was dense. Religious institutions flourished. The capital, Valabhipur, was then the home
of power, learning and commerce; the people were happy and prosperous; the merchants
carried on intensive commercial activity. More than a hundred merchants in the city were
worth over a lakh each; rare and valuable articles secured from distant places were
amassed by these rich men.3 The courts of Valabhi kings abounded in learned men who aimed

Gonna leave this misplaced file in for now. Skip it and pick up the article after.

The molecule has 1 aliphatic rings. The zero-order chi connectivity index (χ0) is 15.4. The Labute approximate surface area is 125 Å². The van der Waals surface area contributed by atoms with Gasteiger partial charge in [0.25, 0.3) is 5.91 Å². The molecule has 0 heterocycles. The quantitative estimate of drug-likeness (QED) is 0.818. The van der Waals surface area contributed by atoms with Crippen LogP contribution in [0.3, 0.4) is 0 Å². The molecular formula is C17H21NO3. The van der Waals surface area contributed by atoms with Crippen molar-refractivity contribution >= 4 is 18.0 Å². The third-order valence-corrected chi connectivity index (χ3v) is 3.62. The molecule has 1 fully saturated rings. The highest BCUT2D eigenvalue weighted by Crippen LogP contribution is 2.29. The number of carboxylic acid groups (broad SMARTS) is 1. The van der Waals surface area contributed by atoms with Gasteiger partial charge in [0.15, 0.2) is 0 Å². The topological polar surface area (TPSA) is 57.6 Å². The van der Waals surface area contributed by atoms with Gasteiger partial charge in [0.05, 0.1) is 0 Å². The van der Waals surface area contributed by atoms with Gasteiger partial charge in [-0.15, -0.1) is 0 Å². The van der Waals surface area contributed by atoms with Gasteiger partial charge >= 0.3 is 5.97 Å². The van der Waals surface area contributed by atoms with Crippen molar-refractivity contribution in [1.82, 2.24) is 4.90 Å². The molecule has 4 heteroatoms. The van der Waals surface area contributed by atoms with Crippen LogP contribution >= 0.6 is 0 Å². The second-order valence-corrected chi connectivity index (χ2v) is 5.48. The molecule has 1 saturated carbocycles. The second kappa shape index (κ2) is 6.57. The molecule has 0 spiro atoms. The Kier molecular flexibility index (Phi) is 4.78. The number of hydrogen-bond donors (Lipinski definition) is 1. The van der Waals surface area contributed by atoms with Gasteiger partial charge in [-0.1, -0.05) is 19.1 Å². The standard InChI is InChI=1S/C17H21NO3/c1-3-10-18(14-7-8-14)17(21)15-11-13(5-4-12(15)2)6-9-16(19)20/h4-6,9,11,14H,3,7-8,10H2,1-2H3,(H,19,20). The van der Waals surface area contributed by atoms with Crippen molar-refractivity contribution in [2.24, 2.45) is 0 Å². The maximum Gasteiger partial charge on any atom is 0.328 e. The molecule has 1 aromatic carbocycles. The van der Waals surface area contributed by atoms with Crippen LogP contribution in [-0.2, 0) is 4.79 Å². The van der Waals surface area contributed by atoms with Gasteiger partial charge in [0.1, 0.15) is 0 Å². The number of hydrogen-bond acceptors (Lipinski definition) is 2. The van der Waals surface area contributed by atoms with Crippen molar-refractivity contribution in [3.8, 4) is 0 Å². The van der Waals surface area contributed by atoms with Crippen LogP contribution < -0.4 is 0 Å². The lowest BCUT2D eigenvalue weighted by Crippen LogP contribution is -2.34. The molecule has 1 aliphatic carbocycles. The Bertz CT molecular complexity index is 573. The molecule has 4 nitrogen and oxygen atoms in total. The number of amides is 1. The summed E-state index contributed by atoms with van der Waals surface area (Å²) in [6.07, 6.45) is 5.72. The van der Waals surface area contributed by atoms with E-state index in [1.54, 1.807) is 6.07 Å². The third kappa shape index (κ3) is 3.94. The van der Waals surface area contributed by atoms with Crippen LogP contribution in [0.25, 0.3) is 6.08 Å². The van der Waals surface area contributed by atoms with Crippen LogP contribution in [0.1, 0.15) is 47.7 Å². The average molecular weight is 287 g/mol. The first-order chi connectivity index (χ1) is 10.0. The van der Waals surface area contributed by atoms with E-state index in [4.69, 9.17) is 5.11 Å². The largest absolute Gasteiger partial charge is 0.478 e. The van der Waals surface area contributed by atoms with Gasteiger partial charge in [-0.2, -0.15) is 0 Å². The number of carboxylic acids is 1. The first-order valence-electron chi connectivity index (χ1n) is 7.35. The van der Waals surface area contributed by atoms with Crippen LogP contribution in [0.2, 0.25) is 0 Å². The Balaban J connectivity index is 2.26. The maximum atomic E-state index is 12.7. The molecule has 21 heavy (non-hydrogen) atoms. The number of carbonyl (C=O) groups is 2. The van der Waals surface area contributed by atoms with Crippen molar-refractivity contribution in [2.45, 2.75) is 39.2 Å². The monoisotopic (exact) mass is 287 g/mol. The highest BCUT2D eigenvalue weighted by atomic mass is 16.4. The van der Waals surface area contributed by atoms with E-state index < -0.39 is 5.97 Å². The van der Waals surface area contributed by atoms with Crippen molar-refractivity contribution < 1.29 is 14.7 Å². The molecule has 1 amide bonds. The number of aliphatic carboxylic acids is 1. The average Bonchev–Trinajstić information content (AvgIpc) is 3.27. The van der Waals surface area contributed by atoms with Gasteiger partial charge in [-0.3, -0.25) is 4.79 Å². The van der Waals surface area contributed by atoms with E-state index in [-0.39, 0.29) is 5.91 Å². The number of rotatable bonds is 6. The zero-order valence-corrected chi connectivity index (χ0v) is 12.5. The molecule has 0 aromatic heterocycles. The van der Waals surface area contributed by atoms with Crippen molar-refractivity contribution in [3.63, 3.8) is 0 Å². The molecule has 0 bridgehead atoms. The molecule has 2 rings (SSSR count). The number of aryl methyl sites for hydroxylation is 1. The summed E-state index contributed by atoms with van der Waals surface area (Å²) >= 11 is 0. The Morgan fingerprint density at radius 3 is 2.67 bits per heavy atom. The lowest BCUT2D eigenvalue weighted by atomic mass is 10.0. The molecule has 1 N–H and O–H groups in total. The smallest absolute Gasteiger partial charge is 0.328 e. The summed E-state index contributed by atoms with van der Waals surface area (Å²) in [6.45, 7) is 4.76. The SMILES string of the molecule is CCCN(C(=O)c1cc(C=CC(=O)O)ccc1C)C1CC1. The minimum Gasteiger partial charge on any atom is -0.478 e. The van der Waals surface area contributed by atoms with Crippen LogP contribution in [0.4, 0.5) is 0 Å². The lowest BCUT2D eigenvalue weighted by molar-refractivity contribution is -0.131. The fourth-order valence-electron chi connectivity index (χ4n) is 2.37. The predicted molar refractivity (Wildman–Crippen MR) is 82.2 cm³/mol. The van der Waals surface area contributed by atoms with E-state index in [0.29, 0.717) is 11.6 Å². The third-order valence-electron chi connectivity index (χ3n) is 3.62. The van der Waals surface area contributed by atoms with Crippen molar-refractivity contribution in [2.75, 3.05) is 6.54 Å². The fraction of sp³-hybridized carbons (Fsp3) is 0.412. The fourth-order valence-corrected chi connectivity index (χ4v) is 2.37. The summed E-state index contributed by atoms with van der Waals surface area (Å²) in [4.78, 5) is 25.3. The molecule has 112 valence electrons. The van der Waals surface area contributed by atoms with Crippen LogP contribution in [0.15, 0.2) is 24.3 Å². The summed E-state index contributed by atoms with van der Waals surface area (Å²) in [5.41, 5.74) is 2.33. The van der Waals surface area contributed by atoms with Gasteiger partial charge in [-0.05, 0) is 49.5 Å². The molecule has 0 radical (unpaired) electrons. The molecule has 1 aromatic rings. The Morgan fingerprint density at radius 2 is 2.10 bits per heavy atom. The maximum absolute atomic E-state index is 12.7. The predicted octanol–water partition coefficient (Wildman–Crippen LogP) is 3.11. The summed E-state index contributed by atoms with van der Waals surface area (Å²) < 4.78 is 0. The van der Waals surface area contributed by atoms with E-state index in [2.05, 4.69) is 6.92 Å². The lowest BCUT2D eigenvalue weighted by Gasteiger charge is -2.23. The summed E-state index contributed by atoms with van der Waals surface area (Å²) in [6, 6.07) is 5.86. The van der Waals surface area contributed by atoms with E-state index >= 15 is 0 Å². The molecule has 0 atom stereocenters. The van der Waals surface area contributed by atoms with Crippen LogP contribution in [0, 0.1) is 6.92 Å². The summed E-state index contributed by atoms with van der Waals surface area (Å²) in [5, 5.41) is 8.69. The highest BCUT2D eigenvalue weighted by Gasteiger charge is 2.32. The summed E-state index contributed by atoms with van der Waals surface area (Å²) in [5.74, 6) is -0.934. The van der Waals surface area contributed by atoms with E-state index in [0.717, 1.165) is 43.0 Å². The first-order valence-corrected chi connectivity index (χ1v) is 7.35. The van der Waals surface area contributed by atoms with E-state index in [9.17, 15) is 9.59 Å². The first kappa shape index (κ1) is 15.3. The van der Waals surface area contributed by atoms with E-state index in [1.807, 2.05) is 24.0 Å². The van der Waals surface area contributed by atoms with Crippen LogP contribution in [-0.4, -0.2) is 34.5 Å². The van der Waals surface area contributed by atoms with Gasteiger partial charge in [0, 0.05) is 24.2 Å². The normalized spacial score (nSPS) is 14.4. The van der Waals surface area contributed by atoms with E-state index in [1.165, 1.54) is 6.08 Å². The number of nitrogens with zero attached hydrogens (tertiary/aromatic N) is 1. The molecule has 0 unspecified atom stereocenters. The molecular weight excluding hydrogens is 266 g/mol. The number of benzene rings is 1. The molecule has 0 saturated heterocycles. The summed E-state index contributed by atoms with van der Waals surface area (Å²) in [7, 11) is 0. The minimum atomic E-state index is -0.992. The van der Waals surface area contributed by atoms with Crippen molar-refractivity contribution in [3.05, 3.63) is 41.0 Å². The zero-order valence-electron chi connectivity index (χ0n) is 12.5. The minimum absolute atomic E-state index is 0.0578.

at literary efforts after the fashion of Bana and Dandin.
Yuan Chwang was, however, not interested in Hindu shrines; his only interest was
in Buddhist monasteries.
3 BRW, II. 266-268; also The Glory that was
Gurjaradesha, Pt. III, pp. 28-29.